“It’s a good leadership opportunity for them, getting in contact with the community, getting in contact with Marshall’s campus,” Ring said. “It gives them a place to go and helps them to get to know part of West Virginia’s history.”

Freshman biology pre-med student and JMELI member Jack Victory serves as a greeter for the schoolhouse and said he looks forward to volunteering in the schoolhouse this spring.

“A lot of people would think maybe that the opportunity is just boring to sit in there, but you get to meet some really cool people and observe the historical side of that and see how the county was represented a few decades ago,” Victory said. “It’s a great opportunity for the public to kind of see like how school was in the past, to see the difference between school back then and how it is now, because it’s such a big change. It’s a living piece of history.”

Freshman athletic training major and JMELI member Rachel Gwilliams also serves as a greeter for the schoolhouse and said she was initially surprised by the inviting atmosphere of the schoolhouse.

“I didn’t know what it was,” Gwilliams said. “It was a little white building and I wasn’t sure what was going to be in there, but when you open the doors it’s almost breathtaking. You don’t expect it to be set up like that and look exactly how it did when they were in school. It’s kind of like a comfort zone.”

Gwilliams said the schoolhouse seems to serve as a memorial to Marshall’s humble beginnings as a one-room school in a little Methodist Church that formerly stood on the site of Old Main, a part of history she learned while volunteering.

“It shows us where we’ve come from, how Marshall started out as one school and how it’s grown into this entire university, with students all over the world coming to it,” Gwilliams said. “If we don’t realize what we’ve come from, then we’re not going see what we’re going to be able to get into in the future. We need people that’ll care about it and keep it going for everyone to see it in the future.”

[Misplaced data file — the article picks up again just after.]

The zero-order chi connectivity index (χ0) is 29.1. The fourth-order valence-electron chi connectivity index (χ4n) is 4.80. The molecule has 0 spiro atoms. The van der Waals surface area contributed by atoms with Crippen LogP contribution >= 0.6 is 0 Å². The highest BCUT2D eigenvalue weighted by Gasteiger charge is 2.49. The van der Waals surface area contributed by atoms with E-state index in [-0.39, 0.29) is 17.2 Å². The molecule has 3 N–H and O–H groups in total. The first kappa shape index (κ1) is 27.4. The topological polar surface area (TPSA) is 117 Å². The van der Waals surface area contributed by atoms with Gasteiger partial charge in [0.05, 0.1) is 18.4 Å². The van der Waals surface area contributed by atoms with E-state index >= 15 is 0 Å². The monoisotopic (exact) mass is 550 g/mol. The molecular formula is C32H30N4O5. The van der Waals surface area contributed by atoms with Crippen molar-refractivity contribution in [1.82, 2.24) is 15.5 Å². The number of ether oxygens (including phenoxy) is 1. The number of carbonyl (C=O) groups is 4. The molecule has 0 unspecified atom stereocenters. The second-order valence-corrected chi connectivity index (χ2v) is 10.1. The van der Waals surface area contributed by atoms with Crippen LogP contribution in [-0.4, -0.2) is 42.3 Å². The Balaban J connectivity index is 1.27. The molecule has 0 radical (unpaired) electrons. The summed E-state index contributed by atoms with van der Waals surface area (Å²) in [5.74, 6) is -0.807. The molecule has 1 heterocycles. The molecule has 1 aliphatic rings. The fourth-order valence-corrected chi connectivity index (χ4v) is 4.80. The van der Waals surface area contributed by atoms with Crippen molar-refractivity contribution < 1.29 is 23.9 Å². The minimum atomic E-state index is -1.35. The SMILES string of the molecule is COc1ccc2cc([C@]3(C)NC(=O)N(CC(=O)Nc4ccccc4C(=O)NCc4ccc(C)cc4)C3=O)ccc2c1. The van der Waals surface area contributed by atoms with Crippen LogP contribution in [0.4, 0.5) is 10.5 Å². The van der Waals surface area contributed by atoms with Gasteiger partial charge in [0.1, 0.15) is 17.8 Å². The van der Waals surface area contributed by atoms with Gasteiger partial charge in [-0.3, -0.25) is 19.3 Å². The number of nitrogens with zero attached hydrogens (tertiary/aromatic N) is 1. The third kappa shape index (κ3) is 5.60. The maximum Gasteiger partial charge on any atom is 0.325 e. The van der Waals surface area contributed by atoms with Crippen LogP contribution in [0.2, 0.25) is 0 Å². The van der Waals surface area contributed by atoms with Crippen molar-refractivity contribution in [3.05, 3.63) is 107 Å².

Lutz said the schoolhouse, while not originally a part of the university, serves as a testament to Marshall’s pre-Civil War history and the history of education in West Virginia overall.

“It’s a reminder of the importance of teachers and community and the heritage of a bygone day when grades one through eight were included in that one school,” Lutz said. “Every hill and holler had a one-room school.”

Lutz said the schoolhouse is in need of more attention from the campus community for it to serve its purpose.

“It’s a shame we don’t get enough publicity about how unique it is,” Lutz said. “Anything and everything to make it more visible to not just the campus but the community is beneficial.”

Students interested in serving as a greeter at the schoolhouse may contact Ring or Hermansdorfer on weekdays in the office of Student Affairs room 2W38 on the second floor of the Memorial Student Center.

Rebecca Turnbull can be contacted at [email protected]

Rebecca Turnbull
A welcome sign sits in the entrance of the one room school house.
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1 Comment

One Response to “The forgotten classroom”

  1. "Sonny" James M. Bryan, Jr. on June 29th, 2016 6:50 pm

    I’m over sea working in Ruwais,UAE. Born and raised in West Virginia and now live in Ft. Worth, Texas. Beind home sick and knowing all the bad weather y’all had in West Virginia, I looked up on line the one room school house my dad and mom owned on Guyan Creek, our family worked some long hours in the old school house working toabacco crops. I found that my dad’s name was wrong you had James E. Bryan this needs to be corrected his name was “James M. Bryan”.
    Its always good to look at the old Pumkin Center One Room School House.

    Go Herd!
    Sonny Bryan